This article has been reviewed according to Science X's editorial process and policies. Editors have highlighted the following attributes while ensuring the content's credibility:


peer-reviewed publication

trusted source


Scientists grow human mini-lungs as animal alternative for nanomaterial safety testing

Scientists grow human mini-lungs as animal alternative for nanomaterial safety testing
Generation of multilineage lung organoids from human embryonic stem cells (hESCs). Credit: Nano Today (2024). DOI: 10.1016/j.nantod.2024.102254

Human mini-lungs grown by University of Manchester scientists can mimic the response of animals when exposed to certain nanomaterials. The study is published in Nano Today.

Though not expected to replace animal models completely, human organoids could soon lead to significant reductions in research animal numbers, the team led by and nanotoxicologist Dr. Sandra Vranic argues.

Grown in a dish from , lung organoids are multicellular, three-dimensional structures that aim to recreate key features of human tissues such as cellular complexity and architecture. They are increasingly used to better understand various pulmonary diseases, from to , and infectious diseases including SARS-CoV-2.

However, their ability to capture tissue responses to nanomaterial exposure has until now not been shown. To expose the organoid model to carbon-based nanomaterials, Dr. Rahaf Issa, lead scientist in Dr. Vranic's group, developed a method to accurately dose and microinject nanomaterials into the organoid's lumen. It simulated the real-life exposure of the apical pulmonary epithelium, the outermost layer of cells lining respiratory passages within the lungs.

Existing animal research data has shown that a type of long and rigid multi-walled carbon nanotubes (MWCNT) can cause adverse effects in lungs, leading to persistent inflammation and fibrosis—a serious type of irreversible scarring in the lung.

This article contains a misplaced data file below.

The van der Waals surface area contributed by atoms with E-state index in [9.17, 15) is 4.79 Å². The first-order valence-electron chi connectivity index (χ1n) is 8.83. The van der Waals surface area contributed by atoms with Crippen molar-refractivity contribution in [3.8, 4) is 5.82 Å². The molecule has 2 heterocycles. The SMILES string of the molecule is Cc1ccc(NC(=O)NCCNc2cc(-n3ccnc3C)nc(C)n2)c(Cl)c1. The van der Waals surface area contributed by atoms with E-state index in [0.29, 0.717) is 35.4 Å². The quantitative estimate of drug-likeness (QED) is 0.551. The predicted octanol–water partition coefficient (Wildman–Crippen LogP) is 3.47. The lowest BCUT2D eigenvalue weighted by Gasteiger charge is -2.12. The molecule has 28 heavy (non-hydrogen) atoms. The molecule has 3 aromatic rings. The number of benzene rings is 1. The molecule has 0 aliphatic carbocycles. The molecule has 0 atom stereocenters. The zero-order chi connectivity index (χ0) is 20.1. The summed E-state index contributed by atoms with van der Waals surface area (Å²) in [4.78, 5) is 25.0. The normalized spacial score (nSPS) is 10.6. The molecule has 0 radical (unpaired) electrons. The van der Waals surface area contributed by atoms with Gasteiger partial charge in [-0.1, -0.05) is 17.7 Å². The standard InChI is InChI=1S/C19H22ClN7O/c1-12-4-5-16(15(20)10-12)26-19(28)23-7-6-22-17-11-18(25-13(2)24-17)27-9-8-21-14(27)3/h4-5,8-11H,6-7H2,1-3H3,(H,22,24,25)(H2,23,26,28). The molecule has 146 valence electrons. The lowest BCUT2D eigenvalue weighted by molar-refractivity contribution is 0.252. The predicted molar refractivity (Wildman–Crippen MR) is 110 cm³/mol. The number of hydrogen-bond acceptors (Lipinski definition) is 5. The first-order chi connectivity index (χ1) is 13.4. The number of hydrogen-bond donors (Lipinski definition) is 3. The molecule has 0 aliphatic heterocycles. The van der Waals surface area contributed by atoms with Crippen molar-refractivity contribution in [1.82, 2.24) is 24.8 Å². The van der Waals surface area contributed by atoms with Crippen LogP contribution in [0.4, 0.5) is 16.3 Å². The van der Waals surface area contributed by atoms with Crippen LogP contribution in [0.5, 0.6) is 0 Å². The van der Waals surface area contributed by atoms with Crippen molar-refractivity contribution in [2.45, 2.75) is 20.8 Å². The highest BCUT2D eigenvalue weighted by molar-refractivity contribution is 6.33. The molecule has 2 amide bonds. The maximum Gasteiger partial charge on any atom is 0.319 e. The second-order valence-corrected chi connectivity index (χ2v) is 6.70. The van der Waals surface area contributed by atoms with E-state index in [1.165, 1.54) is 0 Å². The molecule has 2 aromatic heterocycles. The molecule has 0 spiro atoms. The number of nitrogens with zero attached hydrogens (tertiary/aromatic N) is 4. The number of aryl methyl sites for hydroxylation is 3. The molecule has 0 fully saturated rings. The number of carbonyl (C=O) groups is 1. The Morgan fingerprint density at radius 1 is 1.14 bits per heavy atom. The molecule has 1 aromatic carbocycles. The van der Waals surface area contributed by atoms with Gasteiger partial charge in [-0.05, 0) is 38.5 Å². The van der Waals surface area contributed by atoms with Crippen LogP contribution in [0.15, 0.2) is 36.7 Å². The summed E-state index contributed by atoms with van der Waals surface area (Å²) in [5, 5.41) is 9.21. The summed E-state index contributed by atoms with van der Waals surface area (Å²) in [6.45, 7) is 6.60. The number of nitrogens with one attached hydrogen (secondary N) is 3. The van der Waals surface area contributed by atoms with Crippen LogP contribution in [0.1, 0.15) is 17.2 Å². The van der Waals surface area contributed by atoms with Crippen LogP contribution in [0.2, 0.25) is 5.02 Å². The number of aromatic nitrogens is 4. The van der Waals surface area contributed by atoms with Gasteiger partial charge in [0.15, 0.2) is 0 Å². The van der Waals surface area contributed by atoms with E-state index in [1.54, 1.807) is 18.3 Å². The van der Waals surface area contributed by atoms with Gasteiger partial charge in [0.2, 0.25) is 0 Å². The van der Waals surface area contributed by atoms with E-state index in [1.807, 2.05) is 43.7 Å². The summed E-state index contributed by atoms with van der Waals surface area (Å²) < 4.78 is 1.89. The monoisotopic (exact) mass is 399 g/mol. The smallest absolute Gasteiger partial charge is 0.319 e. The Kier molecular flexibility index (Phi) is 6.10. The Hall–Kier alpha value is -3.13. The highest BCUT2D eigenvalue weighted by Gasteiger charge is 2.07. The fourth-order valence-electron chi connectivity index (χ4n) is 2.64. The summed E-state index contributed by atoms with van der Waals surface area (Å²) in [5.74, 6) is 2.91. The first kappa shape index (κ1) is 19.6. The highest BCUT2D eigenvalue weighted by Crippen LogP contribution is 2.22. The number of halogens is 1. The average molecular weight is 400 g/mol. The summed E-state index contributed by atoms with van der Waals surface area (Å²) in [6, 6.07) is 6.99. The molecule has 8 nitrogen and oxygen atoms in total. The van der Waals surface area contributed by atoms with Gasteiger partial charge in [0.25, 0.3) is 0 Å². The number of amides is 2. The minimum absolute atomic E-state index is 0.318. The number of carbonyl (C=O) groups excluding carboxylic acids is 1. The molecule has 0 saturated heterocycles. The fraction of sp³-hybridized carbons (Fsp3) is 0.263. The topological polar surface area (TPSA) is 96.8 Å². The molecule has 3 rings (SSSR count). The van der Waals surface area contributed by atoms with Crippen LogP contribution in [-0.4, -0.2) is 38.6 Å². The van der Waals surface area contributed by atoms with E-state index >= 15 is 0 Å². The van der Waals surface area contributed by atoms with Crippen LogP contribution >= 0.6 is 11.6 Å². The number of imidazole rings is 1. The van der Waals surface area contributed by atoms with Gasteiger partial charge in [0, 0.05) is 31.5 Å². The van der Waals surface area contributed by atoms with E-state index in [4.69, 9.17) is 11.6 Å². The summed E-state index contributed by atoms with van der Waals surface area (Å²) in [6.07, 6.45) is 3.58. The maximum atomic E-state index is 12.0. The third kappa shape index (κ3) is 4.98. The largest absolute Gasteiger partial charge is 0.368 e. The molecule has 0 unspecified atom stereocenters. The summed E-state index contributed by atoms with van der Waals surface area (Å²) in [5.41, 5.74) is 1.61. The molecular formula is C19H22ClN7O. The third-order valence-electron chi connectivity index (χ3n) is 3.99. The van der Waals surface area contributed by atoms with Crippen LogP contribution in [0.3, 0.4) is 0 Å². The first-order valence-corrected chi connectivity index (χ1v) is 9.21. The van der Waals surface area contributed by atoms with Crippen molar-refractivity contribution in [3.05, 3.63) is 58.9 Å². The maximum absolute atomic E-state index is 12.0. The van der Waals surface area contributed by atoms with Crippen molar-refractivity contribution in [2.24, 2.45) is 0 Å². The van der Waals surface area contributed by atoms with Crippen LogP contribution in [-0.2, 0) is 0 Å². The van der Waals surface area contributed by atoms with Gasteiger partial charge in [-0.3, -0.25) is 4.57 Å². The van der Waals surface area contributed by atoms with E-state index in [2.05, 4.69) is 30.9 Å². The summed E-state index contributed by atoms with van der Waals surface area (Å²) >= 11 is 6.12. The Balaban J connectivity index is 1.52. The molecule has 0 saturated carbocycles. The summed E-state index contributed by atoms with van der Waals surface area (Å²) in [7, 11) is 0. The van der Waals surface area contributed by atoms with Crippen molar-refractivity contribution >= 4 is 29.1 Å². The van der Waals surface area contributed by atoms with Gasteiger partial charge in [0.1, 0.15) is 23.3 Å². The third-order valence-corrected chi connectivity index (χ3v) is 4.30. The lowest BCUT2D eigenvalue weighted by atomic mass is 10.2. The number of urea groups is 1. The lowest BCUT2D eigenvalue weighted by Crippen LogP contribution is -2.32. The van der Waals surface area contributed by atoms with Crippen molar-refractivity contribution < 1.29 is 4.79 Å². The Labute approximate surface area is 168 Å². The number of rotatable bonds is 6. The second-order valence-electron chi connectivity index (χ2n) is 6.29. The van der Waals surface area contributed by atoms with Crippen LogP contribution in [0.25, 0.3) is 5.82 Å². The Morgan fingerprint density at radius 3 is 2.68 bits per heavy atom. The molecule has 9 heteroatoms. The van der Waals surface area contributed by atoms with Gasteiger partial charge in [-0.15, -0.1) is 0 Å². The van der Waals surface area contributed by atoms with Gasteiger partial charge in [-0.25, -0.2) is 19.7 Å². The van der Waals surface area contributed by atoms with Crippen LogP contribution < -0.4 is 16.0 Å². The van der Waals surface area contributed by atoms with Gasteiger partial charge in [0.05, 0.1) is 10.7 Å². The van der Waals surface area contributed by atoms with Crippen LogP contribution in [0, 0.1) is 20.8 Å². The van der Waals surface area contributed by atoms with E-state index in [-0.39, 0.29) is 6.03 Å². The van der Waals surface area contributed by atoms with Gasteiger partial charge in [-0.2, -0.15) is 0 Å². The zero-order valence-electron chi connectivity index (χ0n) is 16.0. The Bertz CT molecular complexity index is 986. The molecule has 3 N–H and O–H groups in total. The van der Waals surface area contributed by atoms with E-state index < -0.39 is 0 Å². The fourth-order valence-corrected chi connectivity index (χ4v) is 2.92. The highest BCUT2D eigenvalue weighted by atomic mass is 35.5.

Using the same biological endpoints, the team's human lung organoids showed a similar biological response, which validates them as tools for predicting nanomaterial driven responses in lung tissue. The human organoids enabled better understanding of interactions of nanomaterials with the model tissue, but at the cellular level.

Scientists grow human mini-lungs as animal alternative for nanomaterial safety testing
Graphical abstract. Credit: Nano Today (2024). DOI: 10.1016/j.nantod.2024.102254

Graphene oxide (GO), a flat, thin and flexible form of carbon , was found to be momentarily trapped out of harm's way in a substance produced by the respiratory system called secretory mucin. In contrast, MWCNT induced a more persistent interaction with the alveolar cells, with more limited mucin secretion and leading to the growth of fibrous tissue.

In a further development, Dr. Issa and Vranic based at the University's Center for Nanotechnology in Medicine are now developing and studying a ground-breaking human lung that also contains an integrated immune cell component.

Dr. Vranic said, "With further validation, prolonged exposure, and the incorporation of an immune component, human lung organoids could greatly reduce the need for animals used in nanotoxicology research.

"Developed to encourage humane animal research, the 3Rs of replacement, reduction and refinement are now embedded in UK law and in many other countries.

"Public attitudes consistently show that support for is conditional on the 3Rs being put into practice."

Professor Kostas Kostarelos, Chair of Nanomedicine at the University said, "Current '2D testing' of nanomaterials using two-dimensional cell culture models provide some understanding of cellular effects, but they are so simplistic as it can only partially depict the complex way cells communicate with each other. It certainly does not represent the complexity of the human pulmonary epithelium and may misrepresent the toxic potential of nanomaterials, for better or for worse.

"Though animals will still be needed in research for the foreseeable future, '3D' organoids nevertheless are an exciting prospect in our research field and in research more generally as a human equivalent and animal alternative."

More information: Rahaf Issa et al, Functioning human lung organoids model pulmonary tissue response from carbon nanomaterial exposures, Nano Today (2024). DOI: 10.1016/j.nantod.2024.102254

Journal information: Nano Today

Citation: Scientists grow human mini-lungs as animal alternative for nanomaterial safety testing (2024, April 18) retrieved 29 May 2024 from
This document is subject to copyright. Apart from any fair dealing for the purpose of private study or research, no part may be reproduced without the written permission. The content is provided for information purposes only.

Explore further

New lung 'organoids' in a dish mimic features of full-size lung


Feedback to editors